Hold that thought.

As part of our work at HELP we are passionately committed to working with community – to engage in the issues as well as provide specialist support. We are here to change the culture that causes the problem in the first place.

Tomorrow we are holding our annual meeting and a panel. We want to talk about what has actually happened since the advent of #metoo on the popular stage, and what still needs to change.

We share Tarana Burke’s outlook. We know only too well that the more you stand out from the crowd – the further away you step out from the heterosexual norm – you more likely you are to be targeted. That to change the narrative we need the voices of survivors from across the spectrum speaking out.

So as part of our six-person panel, we have a transgender woman, Sally Dellow – a survivor and a scientist – providing her perspective. Sally has been campaigning for over 30 years to claim the space that is rightfully hers. She may have been assigned a male gender identity at birth but it is her human right to be recognised as female.

In the lead up to the event we have been profiling the speakers on social media – with a photo and a bio. We posted Sally’s on the afternoon of Wednesday the 17th.

What happened next was for us a huge eye opener into the struggle that trans women face.

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American Jews Know How This Story Goes

From The New York Times:

The way forward from Pittsburgh is written in our prayer books.

By Dara Horn
Nov. 2, 2018

“There are no words.”

This was what I heard most often last weekend from those who were stunned by the news: 11 people were murdered at the Tree of Life synagogue in Pittsburgh — believed to be the largest massacre of Jews on American soil. But there are words for this, entire books full of words: the books the murdered people were reading at the hour of their deaths. News reports described these victims as praying, but Jewish prayer is not primarily personal or spontaneous. It is communal reading. Public recitations of ancient words, scripts compiled centuries ago and nearly identical in every synagogue in the world. A lot of those words are about exactly this.

When I told my children what had happened, they didn’t ask why; they knew. “Because some people hate Jews,” they said. How did these American children know that? They shrugged. “It’s like the Passover story,” my 9-year-old told me. “And the Hanukkah story. And the Purim story. And the Babylonians, and the Romans.” My children are descendants of Holocaust survivors, but they didn’t go that far forward in history. The words were already there.

The people murdered in Pittsburgh were mostly old, because the old are the pillars of Jewish life, full of days and memories. They are the ones who come to synagogue first, the ones who know the words by heart. The oldest victim was Rose Mallinger, 97.

The year Ms. Mallinger was born was the tail end of the mass migration of more than two million Eastern European Jews to America between 1881 and 1924. Many brought with them memories of pogroms, of men invading synagogues with weapons, of blood on holy books. This wasn’t shocking, because it was already described in those books. On Yom Kippur in synagogue, these Jews read the stories of rabbis murdered by the Romans, including Rabbi Hanina ben Tradyon, who was wrapped in a Torah scroll set aflame. Before dying, he told his students, “The parchment is burning, but the letters are flying free!”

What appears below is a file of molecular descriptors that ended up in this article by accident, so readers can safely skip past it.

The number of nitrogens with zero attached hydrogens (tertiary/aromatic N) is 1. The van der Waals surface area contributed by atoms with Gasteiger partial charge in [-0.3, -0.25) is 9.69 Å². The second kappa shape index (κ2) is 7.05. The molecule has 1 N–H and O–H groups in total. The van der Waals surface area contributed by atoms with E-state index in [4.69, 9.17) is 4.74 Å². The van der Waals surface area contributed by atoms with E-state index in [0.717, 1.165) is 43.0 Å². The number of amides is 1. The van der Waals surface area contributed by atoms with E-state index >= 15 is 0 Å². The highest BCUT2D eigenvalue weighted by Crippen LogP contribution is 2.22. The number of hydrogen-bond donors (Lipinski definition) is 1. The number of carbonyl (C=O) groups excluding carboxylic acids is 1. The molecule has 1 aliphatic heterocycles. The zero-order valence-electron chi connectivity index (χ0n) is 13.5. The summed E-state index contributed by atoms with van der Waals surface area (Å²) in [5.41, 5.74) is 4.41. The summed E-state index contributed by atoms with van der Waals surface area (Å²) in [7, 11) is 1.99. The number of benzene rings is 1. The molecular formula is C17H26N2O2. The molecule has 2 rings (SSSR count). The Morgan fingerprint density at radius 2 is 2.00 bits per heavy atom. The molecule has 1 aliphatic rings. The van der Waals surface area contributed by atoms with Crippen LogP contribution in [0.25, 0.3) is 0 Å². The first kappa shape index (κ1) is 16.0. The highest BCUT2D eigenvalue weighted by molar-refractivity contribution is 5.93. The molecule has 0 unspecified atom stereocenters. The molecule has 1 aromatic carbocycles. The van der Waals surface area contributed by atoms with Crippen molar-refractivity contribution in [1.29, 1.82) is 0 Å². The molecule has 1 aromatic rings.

My synagogue’s old prayer book hints at what these stories meant to American Jews Ms. Mallinger’s age. Its 1939 English preface to those stories of murdered rabbis asks: “Who can forget, even after decades, the sight of his father huddled in the great prayer shawl and trying in vain to conceal the tears which flowed down his cheeks during the recital of this poem?” By the time I was a kid reciting those poetic stories, no one was crying. Instead my siblings and I smirked at the excessive gory details, the violence unfamiliar enough to be absurd. But Rabbi Hanina must have been right, because we still were reading from that same scroll, the same words Jews first taught the world: Do not oppress the stranger. Love your neighbor as yourself.

People Ms. Mallinger’s age were in their 20s when word spread about mass murders of Jews in Europe. In synagogue on Rosh Hashana, they read the old words begging God for compassion, “for the sake of those killed for your holy name,” and “for the sake of those slaughtered for your uniqueness.” My husband’s grandparents came here after those massacres, their previous spouses and children slaughtered like the people in the prayer. They kept reciting the prayer, and for their new American family it reverted to metaphor.

In the decades that followed, Jews from other places joined American synagogues, many bringing memories that American Jews had forgotten. Those memories were waiting for them in the synagogue’s books. On the holiday of Purim, they recited the Book of Esther, about an ancient Persian leader’s failed attempt at a Jewish genocide. It’s a time for costumes and levity, for shaking noisemakers to blot out the evildoer’s name. One year my brother dressed as the ayatollah, and the Persians in our congregation laughed. Another year someone dressed as Gorbachev; the Russians loved it. The evildoers seemed defeated.